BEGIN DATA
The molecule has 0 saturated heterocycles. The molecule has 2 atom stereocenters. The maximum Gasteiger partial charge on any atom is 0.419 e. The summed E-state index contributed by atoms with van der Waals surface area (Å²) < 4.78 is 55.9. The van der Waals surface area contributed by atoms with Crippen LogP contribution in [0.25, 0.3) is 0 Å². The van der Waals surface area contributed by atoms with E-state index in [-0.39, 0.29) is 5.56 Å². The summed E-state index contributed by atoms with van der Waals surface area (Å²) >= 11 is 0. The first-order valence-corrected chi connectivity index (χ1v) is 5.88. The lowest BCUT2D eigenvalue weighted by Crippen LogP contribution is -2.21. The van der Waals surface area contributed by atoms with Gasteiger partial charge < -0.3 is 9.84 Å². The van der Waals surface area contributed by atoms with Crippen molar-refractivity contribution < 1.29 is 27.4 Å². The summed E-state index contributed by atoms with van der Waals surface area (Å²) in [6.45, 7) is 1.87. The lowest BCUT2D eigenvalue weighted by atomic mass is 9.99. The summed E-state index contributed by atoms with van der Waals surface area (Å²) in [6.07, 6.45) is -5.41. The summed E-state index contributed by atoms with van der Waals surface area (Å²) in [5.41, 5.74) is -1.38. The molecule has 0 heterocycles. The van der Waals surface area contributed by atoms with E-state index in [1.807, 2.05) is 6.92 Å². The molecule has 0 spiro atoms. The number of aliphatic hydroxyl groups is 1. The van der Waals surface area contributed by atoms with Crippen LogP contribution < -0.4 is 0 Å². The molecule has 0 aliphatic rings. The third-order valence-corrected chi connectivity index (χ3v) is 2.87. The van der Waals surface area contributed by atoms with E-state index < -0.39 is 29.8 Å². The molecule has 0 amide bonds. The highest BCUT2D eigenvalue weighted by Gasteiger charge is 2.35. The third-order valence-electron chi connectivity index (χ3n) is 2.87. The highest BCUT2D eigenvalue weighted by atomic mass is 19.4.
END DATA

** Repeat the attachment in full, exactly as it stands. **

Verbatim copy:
The molecule has 0 saturated heterocycles. The molecule has 2 atom stereocenters. The maximum Gasteiger partial charge on any atom is 0.419 e. The summed E-state index contributed by atoms with van der Waals surface area (Å²) < 4.78 is 55.9. The van der Waals surface area contributed by atoms with Crippen LogP contribution in [0.25, 0.3) is 0 Å². The van der Waals surface area contributed by atoms with E-state index in [-0.39, 0.29) is 5.56 Å². The summed E-state index contributed by atoms with van der Waals surface area (Å²) >= 11 is 0. The first-order valence-corrected chi connectivity index (χ1v) is 5.88. The lowest BCUT2D eigenvalue weighted by Crippen LogP contribution is -2.21. The van der Waals surface area contributed by atoms with Gasteiger partial charge < -0.3 is 9.84 Å². The van der Waals surface area contributed by atoms with Crippen molar-refractivity contribution < 1.29 is 27.4 Å². The summed E-state index contributed by atoms with van der Waals surface area (Å²) in [6.45, 7) is 1.87. The lowest BCUT2D eigenvalue weighted by atomic mass is 9.99. The summed E-state index contributed by atoms with van der Waals surface area (Å²) in [6.07, 6.45) is -5.41. The summed E-state index contributed by atoms with van der Waals surface area (Å²) in [5.41, 5.74) is -1.38. The molecule has 0 heterocycles. The van der Waals surface area contributed by atoms with E-state index in [1.807, 2.05) is 6.92 Å². The molecule has 0 spiro atoms. The number of aliphatic hydroxyl groups is 1. The van der Waals surface area contributed by atoms with Crippen LogP contribution < -0.4 is 0 Å². The molecule has 0 aliphatic rings. The third-order valence-corrected chi connectivity index (χ3v) is 2.87. The van der Waals surface area contributed by atoms with E-state index < -0.39 is 29.8 Å². The molecule has 0 amide bonds. The highest BCUT2D eigenvalue weighted by Gasteiger charge is 2.35. The third-order valence-electron chi connectivity index (χ3n) is 2.87. The highest BCUT2D eigenvalue weighted by atomic mass is 19.4.